Trump Hotels Latest Victim of Card Breach

It appears hotels associated with the Trump Collection are the latest reported victims of a credit/debit card data breach. Brian Krebs of krebsonsecurity reported yesterday that multiple banks had traced fraudulent debit and credit card activity to use at Trump Collection hotels across the country. Sources in the financial industry, according to Krebs, “say they have little doubt that Trump properties in several U.S. locations — including Chicago, Honolulu, Las Vegas, Los Angeles, Miami, and New York — are dealing with a card breach that appears to extend back to at least February 2015.”

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Small Business Security Basics

Social Engineering

Simply stated, “Social Engineering” as it relates to cybersecurity is tricking someone into giving up information or violating security procedures. It is non technical in nature relies heavily on human interaction. Most of the major breaches heard about in the press used social engineering tactics as a component of the attack.

Authors of virus software use social engineering to get users to open malware infected emails. Phishing is used to convince people to give out sensitive information. Some scammers use scareware to get individuals to purchase useless and sometimes dangerous software.

Often social engineers try to gain the confidence or trust of the authorized user of a system to get them to reveal sensitive information that could compromise system security. They take advantage of people’s natural desire to be helpful. An example would be to contact an employee with an urgent issue that requires immediate access to the network or system. It also includes just snooping or looking over a coworkers shoulder.

There are several defined types of social engineering:

Baiting: Leaving media such as a usb drive or CD rom laying around for some curious individual to find to load onto their workstation which then automatically installs malware.

Phishing: Using disguised fraudulent email that appears to be from a trusted source. The purpose is get the recipient to install malware on the system or share sensitive information.

Spear Phishing: A phishing attack aim at a specific target or individual.

Pretexting: Pretexting would is lying to obtain information. An example of pretexting is an attacker pretending to need personal or financial data to confirm the identity of the target.

Quid pro quo: The attacker offers something the target might like (free gift) in exchange for sensitive information.

Shoulder Surfing: Just what it sounds like. Looking over a person’s shoulder while they entering sensitive information such as login credentials.

Dumpster Diving: Going through an organizations trash to obtain information.

Tailgating: Unauthorized person following authorized person into otherwise secure location.

The best method to combat social engineering is employee awareness and education. Make certain individuals are aware of security policies and the potential threats and consequences when personal, company, and or client data is exposed to the wrong people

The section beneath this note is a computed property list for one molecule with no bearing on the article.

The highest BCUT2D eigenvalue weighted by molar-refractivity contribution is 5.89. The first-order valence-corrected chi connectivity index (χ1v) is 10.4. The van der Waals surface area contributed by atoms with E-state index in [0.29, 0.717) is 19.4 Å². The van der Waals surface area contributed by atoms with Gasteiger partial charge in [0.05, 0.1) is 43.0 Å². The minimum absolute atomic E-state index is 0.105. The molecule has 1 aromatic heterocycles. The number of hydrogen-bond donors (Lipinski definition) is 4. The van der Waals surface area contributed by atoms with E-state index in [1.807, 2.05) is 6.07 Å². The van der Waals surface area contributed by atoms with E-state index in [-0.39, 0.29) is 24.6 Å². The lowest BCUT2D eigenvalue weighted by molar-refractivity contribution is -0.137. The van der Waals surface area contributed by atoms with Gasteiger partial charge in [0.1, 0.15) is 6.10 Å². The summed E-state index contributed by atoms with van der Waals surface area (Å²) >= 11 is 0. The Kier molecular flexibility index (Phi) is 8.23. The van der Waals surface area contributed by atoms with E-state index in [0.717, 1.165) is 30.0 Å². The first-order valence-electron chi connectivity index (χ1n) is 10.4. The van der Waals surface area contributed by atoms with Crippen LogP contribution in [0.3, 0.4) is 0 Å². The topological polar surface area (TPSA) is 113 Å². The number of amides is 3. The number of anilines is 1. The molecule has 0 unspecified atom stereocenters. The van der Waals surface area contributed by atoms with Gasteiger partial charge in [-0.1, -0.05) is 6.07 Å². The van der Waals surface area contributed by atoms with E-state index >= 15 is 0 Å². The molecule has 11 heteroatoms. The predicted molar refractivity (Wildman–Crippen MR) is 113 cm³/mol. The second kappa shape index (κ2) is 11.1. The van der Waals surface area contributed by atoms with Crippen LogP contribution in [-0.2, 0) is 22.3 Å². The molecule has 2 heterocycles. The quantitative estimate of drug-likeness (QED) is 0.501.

A FEW WORDS TO WISE SMALL BUSINESS OWNER

The availability of and relatively easy access to broadband and and the Internet are powerful tools for small businesses. It allows them to reach new markets and increase sales and productivity. However cybersecurity threats are real and can threaten businesses, their employees, their customers and their data. Businesses should develop a security plan as a part of the business structure. I will provide a couple of resources to go to for help at the end of this article. In the mean time however there a few fundamentals should adhere to get you started.

One of the most often overlooked areas of any security plan is employee training once security practices and policies have been developed. The best plan has no effect if people are not aware the policies. This initial policy does not need to be detailed or complicate however is should include certain items at a minimum.

-Employees should be required to use strong passwords
-Office policy regarding appropriate Internet use should be established
-Employees should be made aware of penalties for violating policies
-Rules and standards should be established regarding protection of sensitive client and company data

Employee responsibility regarding security policy should be in writing and required reading for all employees.

Priority should also be given to protection of your technology assets such as data, workstations and networks. Computers should be kept as clean as possible. Any unnecessary software should be removed. Software that is installed should be kept current with latest updates. This includes web browsers, application software and operating systems. It is essential that ant-virus software is updated as computer threats change on a daily basis.

Physical access to your computers should be a part of your security plan as well. Use of business computers should be limited to authorized personnel only. Create individual user accounts for each employee. Laptops and other mobile devices should be locked down when not in use. Administrative accounts should only be used when absolutely needed and restricted to IT and key personnel.

As with all plans always prepare for the worse. All important data should be backed up in the event your data falls victim to natural disaster, theft or damage. Data backup should occur weekly at a minimum. There should also at least 2 copies of backed up data with at least 1 copy stored off site.

This is a start to get you thinking. I will be providing additional and more detailed information in future post. The links below can be used as a resource for more detailed security planning and cybersecurity in general.

http://www.fcc.gov/cyberplanner
http://www.dhs.gov/stopthinkconnect

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